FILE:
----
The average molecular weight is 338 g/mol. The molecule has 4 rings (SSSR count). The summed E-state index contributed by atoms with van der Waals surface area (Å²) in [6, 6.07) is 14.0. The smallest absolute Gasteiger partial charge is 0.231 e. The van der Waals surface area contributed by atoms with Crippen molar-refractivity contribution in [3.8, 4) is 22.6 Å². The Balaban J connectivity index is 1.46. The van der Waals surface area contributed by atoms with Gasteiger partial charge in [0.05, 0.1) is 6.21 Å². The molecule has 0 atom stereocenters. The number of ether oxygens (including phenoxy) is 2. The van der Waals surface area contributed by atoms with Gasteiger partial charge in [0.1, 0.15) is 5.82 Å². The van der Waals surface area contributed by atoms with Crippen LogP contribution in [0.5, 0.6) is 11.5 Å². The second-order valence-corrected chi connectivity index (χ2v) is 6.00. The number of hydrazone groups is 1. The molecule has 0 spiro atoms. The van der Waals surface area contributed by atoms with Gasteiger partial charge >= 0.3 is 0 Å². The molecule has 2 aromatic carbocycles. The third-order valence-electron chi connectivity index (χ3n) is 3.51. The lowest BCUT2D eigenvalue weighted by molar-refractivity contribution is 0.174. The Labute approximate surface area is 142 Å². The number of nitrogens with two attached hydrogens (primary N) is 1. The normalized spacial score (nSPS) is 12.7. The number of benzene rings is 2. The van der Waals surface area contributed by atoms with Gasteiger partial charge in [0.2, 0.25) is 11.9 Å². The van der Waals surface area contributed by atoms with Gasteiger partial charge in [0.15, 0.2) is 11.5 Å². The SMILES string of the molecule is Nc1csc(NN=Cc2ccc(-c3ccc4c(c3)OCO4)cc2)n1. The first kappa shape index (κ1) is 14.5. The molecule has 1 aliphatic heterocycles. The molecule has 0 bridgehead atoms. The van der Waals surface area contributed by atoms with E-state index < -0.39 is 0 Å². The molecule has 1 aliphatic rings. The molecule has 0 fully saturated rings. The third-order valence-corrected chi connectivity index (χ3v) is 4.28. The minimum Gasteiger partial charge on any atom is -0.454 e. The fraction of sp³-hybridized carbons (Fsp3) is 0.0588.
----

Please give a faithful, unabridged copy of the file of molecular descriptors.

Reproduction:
The average molecular weight is 338 g/mol. The molecule has 4 rings (SSSR count). The summed E-state index contributed by atoms with van der Waals surface area (Å²) in [6, 6.07) is 14.0. The smallest absolute Gasteiger partial charge is 0.231 e. The van der Waals surface area contributed by atoms with Crippen molar-refractivity contribution in [3.8, 4) is 22.6 Å². The Balaban J connectivity index is 1.46. The van der Waals surface area contributed by atoms with Gasteiger partial charge in [0.05, 0.1) is 6.21 Å². The molecule has 0 atom stereocenters. The number of ether oxygens (including phenoxy) is 2. The van der Waals surface area contributed by atoms with Gasteiger partial charge in [0.1, 0.15) is 5.82 Å². The van der Waals surface area contributed by atoms with Crippen LogP contribution in [0.5, 0.6) is 11.5 Å². The second-order valence-corrected chi connectivity index (χ2v) is 6.00. The number of hydrazone groups is 1. The molecule has 0 spiro atoms. The van der Waals surface area contributed by atoms with Gasteiger partial charge >= 0.3 is 0 Å². The molecule has 2 aromatic carbocycles. The third-order valence-electron chi connectivity index (χ3n) is 3.51. The lowest BCUT2D eigenvalue weighted by molar-refractivity contribution is 0.174. The Labute approximate surface area is 142 Å². The number of nitrogens with two attached hydrogens (primary N) is 1. The normalized spacial score (nSPS) is 12.7. The number of benzene rings is 2. The van der Waals surface area contributed by atoms with Gasteiger partial charge in [0.2, 0.25) is 11.9 Å². The van der Waals surface area contributed by atoms with Gasteiger partial charge in [0.15, 0.2) is 11.5 Å². The SMILES string of the molecule is Nc1csc(NN=Cc2ccc(-c3ccc4c(c3)OCO4)cc2)n1. The first kappa shape index (κ1) is 14.5. The molecule has 1 aliphatic heterocycles. The molecule has 0 bridgehead atoms. The van der Waals surface area contributed by atoms with E-state index < -0.39 is 0 Å². The molecule has 1 aliphatic rings. The molecule has 0 fully saturated rings. The third-order valence-corrected chi connectivity index (χ3v) is 4.28. The minimum Gasteiger partial charge on any atom is -0.454 e. The fraction of sp³-hybridized carbons (Fsp3) is 0.0588.